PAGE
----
[00:04:14] Lots and lots of yelling. Why is it yelling at me? Use store function that retrieves the store instance. Silly me, I forgot. State, in case you ever doing this in the past, you could define your state just as like an empty object. But it's actually just like most reactivity system, it needs to be a function that calls an object, so that it's always getting its latest instance.

[00:04:36] So once I turn this into the arrow function that returns an object that contains the state, there you go, now it is much happier with me. And so again, something that Tyffyn kinda helped me out with this because I would have just barreled ahead otherwise without that huge red squiggly line, okay, this looks much prettier.

[00:04:53] So now that we have this, of course, the question is, okay, how do we actually call the thing? So let's go ahead and inside of our restaurant page. We can go ahead now and import our composable use restaurant store and so what this is again what we're doing is we're basically setting it up.

[00:05:12] So what I can do here is I can say const restaurantStore = useRestaurantStore. And so this now has a direct correlation to that store module that we're importing on this file. And this is something that I personally have really come to like about using Pinia versus like view x where you just have this.dollar sign store.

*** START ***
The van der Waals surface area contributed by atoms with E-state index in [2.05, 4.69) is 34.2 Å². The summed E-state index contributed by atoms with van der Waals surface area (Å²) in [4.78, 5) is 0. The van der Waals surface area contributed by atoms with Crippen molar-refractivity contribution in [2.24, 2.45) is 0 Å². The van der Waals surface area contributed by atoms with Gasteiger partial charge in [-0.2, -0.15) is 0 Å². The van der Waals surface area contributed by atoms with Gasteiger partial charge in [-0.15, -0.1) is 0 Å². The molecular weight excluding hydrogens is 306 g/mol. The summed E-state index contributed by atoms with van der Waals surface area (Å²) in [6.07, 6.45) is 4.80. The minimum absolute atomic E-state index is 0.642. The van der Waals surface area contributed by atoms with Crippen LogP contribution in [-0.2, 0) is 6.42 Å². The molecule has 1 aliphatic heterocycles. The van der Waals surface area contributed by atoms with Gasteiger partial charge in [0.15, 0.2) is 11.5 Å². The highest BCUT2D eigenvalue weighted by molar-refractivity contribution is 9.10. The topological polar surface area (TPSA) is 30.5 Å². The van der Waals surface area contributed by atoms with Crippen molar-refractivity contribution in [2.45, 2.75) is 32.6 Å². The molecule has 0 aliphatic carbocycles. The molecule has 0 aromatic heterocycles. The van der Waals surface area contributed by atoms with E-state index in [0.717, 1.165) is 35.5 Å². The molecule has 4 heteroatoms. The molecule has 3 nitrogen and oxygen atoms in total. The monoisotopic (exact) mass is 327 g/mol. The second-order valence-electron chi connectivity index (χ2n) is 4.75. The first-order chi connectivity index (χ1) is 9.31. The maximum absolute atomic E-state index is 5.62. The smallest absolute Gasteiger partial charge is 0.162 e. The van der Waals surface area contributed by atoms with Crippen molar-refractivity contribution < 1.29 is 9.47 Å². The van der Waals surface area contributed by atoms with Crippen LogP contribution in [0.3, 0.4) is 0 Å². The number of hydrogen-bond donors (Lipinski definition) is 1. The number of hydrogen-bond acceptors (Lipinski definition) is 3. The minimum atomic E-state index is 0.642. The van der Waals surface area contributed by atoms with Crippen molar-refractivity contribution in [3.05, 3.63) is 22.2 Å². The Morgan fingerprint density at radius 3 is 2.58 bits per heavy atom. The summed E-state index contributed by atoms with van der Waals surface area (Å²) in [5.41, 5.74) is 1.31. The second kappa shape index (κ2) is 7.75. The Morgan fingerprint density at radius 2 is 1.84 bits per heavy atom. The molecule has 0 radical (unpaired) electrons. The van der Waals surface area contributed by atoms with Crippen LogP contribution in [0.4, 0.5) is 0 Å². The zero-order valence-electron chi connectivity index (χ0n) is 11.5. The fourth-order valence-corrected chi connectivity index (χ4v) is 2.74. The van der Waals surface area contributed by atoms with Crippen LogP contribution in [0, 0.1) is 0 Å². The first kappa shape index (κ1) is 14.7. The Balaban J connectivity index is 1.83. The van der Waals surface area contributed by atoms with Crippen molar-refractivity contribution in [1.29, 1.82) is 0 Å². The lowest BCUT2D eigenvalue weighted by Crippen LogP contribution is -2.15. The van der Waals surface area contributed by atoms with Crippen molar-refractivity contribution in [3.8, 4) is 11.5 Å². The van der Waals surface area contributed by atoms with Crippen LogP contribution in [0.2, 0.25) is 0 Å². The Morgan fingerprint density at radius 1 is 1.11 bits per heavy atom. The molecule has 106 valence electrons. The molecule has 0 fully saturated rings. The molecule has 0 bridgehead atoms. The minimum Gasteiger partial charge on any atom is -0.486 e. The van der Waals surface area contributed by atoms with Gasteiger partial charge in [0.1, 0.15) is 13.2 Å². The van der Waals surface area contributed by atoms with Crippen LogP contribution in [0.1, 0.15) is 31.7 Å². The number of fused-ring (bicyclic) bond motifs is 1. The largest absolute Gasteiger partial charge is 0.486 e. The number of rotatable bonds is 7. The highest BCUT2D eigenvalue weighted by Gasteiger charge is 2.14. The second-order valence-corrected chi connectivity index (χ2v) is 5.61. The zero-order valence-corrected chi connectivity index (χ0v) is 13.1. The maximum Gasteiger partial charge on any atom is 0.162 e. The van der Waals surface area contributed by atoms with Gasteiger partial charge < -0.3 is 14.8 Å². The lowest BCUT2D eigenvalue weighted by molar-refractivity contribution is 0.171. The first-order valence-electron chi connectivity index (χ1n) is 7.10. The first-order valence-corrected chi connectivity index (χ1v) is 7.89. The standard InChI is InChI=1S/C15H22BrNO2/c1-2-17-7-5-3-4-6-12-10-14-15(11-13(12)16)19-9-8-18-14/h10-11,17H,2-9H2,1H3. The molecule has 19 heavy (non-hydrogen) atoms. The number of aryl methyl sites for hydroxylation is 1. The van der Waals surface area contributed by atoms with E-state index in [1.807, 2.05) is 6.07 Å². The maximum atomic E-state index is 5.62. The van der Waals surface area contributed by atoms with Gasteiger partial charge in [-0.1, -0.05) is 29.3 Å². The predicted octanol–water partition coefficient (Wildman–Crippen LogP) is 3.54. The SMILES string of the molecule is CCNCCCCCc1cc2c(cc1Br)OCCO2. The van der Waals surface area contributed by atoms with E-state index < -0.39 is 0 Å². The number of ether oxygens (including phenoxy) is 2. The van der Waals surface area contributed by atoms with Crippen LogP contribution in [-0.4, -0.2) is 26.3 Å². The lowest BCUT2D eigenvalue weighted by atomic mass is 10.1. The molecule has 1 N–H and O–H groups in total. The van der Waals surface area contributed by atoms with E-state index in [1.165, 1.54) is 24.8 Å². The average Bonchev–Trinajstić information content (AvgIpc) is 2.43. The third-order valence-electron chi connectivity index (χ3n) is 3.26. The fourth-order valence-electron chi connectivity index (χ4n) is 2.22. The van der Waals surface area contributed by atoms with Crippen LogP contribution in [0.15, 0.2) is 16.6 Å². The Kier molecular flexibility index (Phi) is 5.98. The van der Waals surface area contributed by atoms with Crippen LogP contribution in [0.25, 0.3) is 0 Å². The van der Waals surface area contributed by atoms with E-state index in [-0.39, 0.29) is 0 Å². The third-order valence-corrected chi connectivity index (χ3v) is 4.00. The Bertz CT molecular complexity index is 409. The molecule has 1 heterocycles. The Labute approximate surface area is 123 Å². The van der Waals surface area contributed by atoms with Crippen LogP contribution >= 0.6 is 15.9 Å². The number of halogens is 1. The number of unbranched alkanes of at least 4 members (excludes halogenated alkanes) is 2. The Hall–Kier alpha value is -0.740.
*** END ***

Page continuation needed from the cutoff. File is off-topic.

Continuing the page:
[00:05:30] And you just have to assume things are aware and then you have to name things. This I just name it whatever that makes sense to me, which is restaurantsStore, use restaurantsStore I think most people can follow along this. And then from here, believe it or not let me lock restaurant store for us to see what we're getting, there you go great, other way, all right?

[00:05:49] So if I go to restaurants, nothing's here, but that makes sense. You'll notice that inside of our proxy we have basically everything here, there's the list. There's our list of all the things that we have inside of here. Which means no longer do you have to go like, store.state dot this or whatever.

[00:06:07] The ergonomics are there so that we can basically now say, restaurantStore.list. And so now if we refresh this and take a look, look, there's our proxy with all our events or the or sorry, all of our restaurants that we want. So really if we think about it, what we could do is we could just say that restaurantLists, we can just actually just do restaurantStore.List.

[00:06:34] And then cannot find any in our restaurant store, I think that was a weird compiler bug, [LAUGH] okay? And so again, what's nice though, is that now that you're actually in this proxy reactive like environment, all the values actually just disappear. Filter text is fine. So restaurant list filter this is great, but it's yelling at us.